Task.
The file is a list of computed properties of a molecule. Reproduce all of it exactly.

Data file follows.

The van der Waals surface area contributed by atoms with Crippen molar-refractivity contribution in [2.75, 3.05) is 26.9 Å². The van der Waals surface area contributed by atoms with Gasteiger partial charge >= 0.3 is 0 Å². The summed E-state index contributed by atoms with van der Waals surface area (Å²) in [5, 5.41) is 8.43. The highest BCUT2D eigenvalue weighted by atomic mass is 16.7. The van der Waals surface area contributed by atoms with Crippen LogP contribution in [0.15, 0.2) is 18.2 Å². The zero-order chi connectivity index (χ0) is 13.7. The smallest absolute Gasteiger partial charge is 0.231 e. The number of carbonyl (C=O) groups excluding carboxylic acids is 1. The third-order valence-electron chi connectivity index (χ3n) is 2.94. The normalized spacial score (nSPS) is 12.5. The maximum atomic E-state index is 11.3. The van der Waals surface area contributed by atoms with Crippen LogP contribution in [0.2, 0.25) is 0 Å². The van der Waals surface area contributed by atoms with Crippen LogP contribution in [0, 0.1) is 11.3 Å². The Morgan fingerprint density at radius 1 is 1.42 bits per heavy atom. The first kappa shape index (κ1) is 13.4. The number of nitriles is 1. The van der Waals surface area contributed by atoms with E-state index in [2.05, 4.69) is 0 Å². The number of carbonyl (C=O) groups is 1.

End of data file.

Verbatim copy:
The van der Waals surface area contributed by atoms with Crippen molar-refractivity contribution in [2.75, 3.05) is 26.9 Å². The van der Waals surface area contributed by atoms with Gasteiger partial charge >= 0.3 is 0 Å². The summed E-state index contributed by atoms with van der Waals surface area (Å²) in [5, 5.41) is 8.43. The highest BCUT2D eigenvalue weighted by atomic mass is 16.7. The van der Waals surface area contributed by atoms with Crippen LogP contribution in [0.15, 0.2) is 18.2 Å². The zero-order chi connectivity index (χ0) is 13.7. The smallest absolute Gasteiger partial charge is 0.231 e. The number of carbonyl (C=O) groups excluding carboxylic acids is 1. The third-order valence-electron chi connectivity index (χ3n) is 2.94. The normalized spacial score (nSPS) is 12.5. The maximum atomic E-state index is 11.3. The van der Waals surface area contributed by atoms with Crippen LogP contribution in [0.2, 0.25) is 0 Å². The van der Waals surface area contributed by atoms with Crippen LogP contribution in [0, 0.1) is 11.3 Å². The Morgan fingerprint density at radius 1 is 1.42 bits per heavy atom. The first kappa shape index (κ1) is 13.4. The number of nitriles is 1. The van der Waals surface area contributed by atoms with E-state index in [2.05, 4.69) is 0 Å². The number of carbonyl (C=O) groups is 1.